It is approximately 30 km in length and 15 km in width and has been created through diking (polders) from three islands: Eiderstedt around Tönning, Utholm around Tating, and Evershop around Garding. The diking started around the year 1000 AD.
Since these three islands were administrative districts of their own, the area was originally called Dreilande - "Three Lands".
Alluvial soil won from the North Sea makes the area well-suited for agriculture. At present, tourism dominates, particularly in the city of Sankt Peter-Ording on the peninsula's western tip. The Westerhever lighthouse is the peninsula's main emblem and the most prominent lighthouse in Germany. The Wadden Sea, the Eider Barrage on the Eider River and the Katinger Watt, marshlands won from the sea in the process of the construction of the Eidersperrwerk, are other tourist attractions on the peninsula.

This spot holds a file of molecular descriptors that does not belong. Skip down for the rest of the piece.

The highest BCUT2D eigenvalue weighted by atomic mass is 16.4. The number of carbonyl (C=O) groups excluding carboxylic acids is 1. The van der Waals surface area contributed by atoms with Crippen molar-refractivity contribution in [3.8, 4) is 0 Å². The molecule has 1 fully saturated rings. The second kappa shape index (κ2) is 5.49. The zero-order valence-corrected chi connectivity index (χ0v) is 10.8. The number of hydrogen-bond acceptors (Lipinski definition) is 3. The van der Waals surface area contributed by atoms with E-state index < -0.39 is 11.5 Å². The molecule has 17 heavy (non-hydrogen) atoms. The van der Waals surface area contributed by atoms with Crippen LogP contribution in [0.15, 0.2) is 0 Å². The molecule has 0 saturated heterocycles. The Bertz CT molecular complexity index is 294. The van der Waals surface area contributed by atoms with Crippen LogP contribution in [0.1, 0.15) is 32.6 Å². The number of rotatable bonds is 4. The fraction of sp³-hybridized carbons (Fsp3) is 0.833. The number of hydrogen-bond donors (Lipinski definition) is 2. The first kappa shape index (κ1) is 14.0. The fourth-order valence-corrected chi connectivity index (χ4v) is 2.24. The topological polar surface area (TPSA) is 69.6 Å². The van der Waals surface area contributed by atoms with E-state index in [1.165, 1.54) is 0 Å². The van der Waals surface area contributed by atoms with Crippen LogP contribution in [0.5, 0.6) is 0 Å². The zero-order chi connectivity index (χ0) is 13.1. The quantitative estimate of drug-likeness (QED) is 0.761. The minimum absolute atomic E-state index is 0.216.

The constant threat of the sea overcoming their habitations forced Eiderstedt to a special form of self-administration at a very early stage as diking was only possible through strong cooperation. Originally settled by Frisians, Eiderstedt was part of the Duchy of Schleswig from the 14th century on.
In 1864, the Danish Duchy of Schleswig became part of Prussia. Prussian administration gave Eiderstedt independence as a district. In 1970, the district of Eiderstedt was merged with the districts of Husum and Südtondern to form the district of Nordfriesland.
Media related to Eiderstedt at Wikimedia Commons